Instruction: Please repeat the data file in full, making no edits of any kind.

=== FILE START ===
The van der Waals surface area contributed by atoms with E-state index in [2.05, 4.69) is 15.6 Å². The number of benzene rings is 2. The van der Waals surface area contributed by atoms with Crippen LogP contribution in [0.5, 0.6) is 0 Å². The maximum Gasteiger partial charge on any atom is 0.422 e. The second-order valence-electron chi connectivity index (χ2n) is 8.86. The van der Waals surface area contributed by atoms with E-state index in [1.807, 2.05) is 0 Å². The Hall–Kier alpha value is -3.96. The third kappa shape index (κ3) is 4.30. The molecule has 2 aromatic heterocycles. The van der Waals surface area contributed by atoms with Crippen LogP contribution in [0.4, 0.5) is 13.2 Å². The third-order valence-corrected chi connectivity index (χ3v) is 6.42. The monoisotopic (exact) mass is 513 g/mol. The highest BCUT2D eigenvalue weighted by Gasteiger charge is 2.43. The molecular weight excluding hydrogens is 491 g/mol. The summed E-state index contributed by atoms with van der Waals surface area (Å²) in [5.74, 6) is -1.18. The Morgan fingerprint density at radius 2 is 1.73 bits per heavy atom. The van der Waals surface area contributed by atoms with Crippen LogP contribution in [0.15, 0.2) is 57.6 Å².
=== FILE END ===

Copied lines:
The van der Waals surface area contributed by atoms with E-state index in [2.05, 4.69) is 15.6 Å². The number of benzene rings is 2. The van der Waals surface area contributed by atoms with Crippen LogP contribution in [0.5, 0.6) is 0 Å². The maximum Gasteiger partial charge on any atom is 0.422 e. The second-order valence-electron chi connectivity index (χ2n) is 8.86. The van der Waals surface area contributed by atoms with E-state index in [1.807, 2.05) is 0 Å². The Hall–Kier alpha value is -3.96. The third kappa shape index (κ3) is 4.30. The molecule has 2 aromatic heterocycles. The van der Waals surface area contributed by atoms with Crippen LogP contribution in [0.4, 0.5) is 13.2 Å². The third-order valence-corrected chi connectivity index (χ3v) is 6.42. The monoisotopic (exact) mass is 513 g/mol. The highest BCUT2D eigenvalue weighted by Gasteiger charge is 2.43. The molecular weight excluding hydrogens is 491 g/mol. The summed E-state index contributed by atoms with van der Waals surface area (Å²) in [5.74, 6) is -1.18. The Morgan fingerprint density at radius 2 is 1.73 bits per heavy atom. The van der Waals surface area contributed by atoms with Crippen LogP contribution in [0.15, 0.2) is 57.6 Å².